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Fruit flies represent today a major worldwide threat for crops, and a challenge for agronomy, causing major economic losses across the planet every year. One of them, Drosophila suzukii, (i.e. the spotted-wing drosophila), has become a new economic pest in the last 10 years in Europe, Asia and North America, attacking cherries, berries and grapes, and rendering them unmarketable. This species is primarily controlled by the use of pesticides, but their efficacy remains limited, and their use have a very negative impact on the environment, as well as on fruit quality and on their exportability. Thus, alternative pest management methods are needed.
One of these alternatives is the Sterile Insect Technique (SIT). It consists in field releases of large numbers of sterilised mass- reared males of a targeted pest species, to produce a ‘birth control effect’ in wild populations. SIT is environmentally-friendly, as it is species-specific and requires neither the introduction of non-native species nor the use of any pesticides. But one its main limitations is the low mating success that sterile males experience with wild females, which strongly affects their action in the field, and thus the cost-effectiveness of this pest management method.
A solution to this problem would be to boost the field competitiveness of sterile males. For that purpose, I will characterise the socio-sexual behaviour of D. suzukii under semi-natural conditions to identify the key traits behind male mating success. Then, I will assess the genetic characteristics of male enhanced sexual performance, to allow the transferability of the corresponding phenotypic characteristics to D. suzukii strains.Together, this would allow to enrich mass-reared populations with male genotypes that are highly competitive in the field. Ultimately, this project aims to provide a simple solution to improve the cost-effectiveness of SIT, and thus promote its use as an attractive alternative to pesticides.
I am an evolutionary biologist investigating the evolution of sexual behavior. I am particularly interested in understanding what makes a mate more attractive and competitive than its rivals, and how this changes between lab conditions and the field.
I started my career studying the effects of gene-environment interactions on the developmental of Drosophila wing shape, at the National Museum of Natural History in Paris. I then did my PhD at the University of Sheffield, as part of the Marie Curie Initial Training Network ’SPECIATION’, where I studied the coevolution of a mating signal and its associated female preference in Drosophila populations, and its consequences on sexual isolation and the emergence of new species. During my first postdoctoral project at the University of Sussex, I investigated whether the sex-specific responses to selection we typically observe in the laboratory are representative to what happens in the wild.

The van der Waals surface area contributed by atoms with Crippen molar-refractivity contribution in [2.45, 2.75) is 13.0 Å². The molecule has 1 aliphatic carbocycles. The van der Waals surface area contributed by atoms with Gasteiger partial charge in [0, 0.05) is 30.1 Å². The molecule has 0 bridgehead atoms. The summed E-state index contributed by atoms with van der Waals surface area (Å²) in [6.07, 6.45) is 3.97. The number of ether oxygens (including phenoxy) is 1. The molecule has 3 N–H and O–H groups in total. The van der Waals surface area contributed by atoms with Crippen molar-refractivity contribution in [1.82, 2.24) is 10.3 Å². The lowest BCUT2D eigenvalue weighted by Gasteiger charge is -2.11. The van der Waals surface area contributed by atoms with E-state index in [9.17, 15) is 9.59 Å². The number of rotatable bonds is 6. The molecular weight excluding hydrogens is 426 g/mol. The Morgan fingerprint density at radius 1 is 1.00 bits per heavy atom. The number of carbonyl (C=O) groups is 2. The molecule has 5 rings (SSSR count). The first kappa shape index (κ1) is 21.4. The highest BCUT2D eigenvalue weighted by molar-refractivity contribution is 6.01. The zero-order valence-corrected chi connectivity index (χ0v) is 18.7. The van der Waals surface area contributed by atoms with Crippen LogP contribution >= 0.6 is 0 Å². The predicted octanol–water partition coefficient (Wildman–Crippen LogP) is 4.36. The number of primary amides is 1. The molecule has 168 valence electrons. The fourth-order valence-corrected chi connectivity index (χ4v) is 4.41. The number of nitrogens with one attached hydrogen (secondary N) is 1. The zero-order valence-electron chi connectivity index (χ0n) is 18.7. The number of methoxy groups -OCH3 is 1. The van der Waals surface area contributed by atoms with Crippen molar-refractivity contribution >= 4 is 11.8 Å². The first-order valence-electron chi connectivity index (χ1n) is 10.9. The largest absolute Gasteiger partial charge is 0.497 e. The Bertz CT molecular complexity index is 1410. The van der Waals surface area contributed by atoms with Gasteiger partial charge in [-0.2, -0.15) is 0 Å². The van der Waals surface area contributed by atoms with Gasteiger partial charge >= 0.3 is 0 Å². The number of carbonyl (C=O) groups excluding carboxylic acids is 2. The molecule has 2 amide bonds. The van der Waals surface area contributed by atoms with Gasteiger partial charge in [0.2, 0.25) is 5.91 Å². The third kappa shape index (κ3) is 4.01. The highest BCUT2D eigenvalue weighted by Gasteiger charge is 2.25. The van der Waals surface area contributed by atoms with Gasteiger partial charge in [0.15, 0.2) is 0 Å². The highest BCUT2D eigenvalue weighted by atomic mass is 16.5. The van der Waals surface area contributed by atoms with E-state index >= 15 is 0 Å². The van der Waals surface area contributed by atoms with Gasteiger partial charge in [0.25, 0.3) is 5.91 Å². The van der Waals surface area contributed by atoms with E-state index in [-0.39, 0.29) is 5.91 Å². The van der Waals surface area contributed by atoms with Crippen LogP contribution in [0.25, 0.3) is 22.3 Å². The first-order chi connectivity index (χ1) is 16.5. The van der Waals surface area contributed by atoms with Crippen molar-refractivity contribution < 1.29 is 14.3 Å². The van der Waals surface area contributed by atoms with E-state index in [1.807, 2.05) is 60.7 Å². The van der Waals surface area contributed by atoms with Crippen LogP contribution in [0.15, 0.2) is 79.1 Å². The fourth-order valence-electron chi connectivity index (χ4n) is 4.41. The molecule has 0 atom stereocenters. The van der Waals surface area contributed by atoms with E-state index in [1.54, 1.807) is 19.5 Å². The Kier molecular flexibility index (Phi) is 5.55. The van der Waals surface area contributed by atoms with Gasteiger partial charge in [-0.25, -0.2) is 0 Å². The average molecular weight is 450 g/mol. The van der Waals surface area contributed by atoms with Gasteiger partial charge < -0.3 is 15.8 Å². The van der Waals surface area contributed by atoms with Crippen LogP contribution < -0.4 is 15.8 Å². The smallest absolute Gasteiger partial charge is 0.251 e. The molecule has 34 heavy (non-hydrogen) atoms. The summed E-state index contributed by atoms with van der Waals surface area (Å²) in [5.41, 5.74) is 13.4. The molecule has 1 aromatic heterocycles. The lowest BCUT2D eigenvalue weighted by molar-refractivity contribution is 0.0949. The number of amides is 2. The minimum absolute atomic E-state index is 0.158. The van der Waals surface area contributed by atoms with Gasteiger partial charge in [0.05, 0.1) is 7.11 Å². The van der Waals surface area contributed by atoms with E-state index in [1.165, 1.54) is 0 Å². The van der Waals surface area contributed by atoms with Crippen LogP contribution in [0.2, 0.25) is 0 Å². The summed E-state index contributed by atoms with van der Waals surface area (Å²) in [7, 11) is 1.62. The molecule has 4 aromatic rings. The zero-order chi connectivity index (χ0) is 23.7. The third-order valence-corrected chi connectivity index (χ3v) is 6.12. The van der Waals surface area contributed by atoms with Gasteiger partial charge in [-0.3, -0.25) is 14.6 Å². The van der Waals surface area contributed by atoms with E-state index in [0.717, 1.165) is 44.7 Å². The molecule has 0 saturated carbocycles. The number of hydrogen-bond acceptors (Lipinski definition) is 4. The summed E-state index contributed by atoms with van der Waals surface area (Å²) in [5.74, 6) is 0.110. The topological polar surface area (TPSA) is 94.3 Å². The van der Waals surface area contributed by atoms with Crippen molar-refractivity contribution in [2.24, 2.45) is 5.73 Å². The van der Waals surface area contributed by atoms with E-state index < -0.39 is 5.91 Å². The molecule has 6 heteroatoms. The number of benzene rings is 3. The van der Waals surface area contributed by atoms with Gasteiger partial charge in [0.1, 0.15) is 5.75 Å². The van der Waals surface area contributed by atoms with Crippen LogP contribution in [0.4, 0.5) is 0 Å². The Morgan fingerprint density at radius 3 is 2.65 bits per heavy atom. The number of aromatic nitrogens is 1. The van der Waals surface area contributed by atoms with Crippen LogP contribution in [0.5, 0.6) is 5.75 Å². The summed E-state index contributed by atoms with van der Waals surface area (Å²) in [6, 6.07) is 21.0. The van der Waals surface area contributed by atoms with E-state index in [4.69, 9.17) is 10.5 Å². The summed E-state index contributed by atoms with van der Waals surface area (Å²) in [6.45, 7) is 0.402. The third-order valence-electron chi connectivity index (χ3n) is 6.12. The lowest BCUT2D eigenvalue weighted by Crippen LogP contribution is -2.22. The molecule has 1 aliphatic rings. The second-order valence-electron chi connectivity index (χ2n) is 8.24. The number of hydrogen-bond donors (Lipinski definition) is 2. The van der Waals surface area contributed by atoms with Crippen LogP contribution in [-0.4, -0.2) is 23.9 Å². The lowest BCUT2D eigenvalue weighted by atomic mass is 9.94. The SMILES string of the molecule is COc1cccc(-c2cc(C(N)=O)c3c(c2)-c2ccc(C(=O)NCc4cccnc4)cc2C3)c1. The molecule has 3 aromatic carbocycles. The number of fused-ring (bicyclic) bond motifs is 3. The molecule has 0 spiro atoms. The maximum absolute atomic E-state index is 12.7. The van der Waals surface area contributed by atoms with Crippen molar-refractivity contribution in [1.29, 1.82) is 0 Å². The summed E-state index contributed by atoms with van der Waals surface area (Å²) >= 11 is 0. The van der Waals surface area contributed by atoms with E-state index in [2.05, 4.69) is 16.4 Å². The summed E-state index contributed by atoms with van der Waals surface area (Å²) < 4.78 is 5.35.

I combined these skills into my AgreenSkills project, to study the sexual behaviour of Drosophila suzukii, an invasive pest species that causes important economic damages to small soft fruit crops (i.e. cherry, raspberry, strawberry, grape), in order to improve the performance of D. suzukii sterile males used in Sterile Insect Technique programmes.
Allan Debelle, Alexandre Courtiol, Michael G. Ritchie and Rhonda R. Snook., 2017. Mate choice intensifies motor signalling in Drosophila. Animal Behaviour, 133:169-187.
Allan Debelle, Michael G. Ritchie, and Rhonda R. Snook., 2016. Sexual selection and assortative mating: an experimental test. J. Evol. Biol., 29: 1307-1316.
Allan Debelle, Michael G Ritchie, and Rhonda R Snook, 2014. Evolution of divergent female mating preference in response to experimental sexual selection. Evolution 68(9):2524-2533.
Roger Butlin, Allan Debelle, et al. (ITN Marie Curie Speciation), 2012. What do we need to know about speciation? Trends in Ecology & Evolution, 27(1):27-39.
Vincent Debat, Allan Debelle, and Ian Dworkin, 2009. Plasticity, canalization, and developmental stability of the Drosophila wing: joint effects of mutations and developmental temperature. Evolution, 63(11):2864-76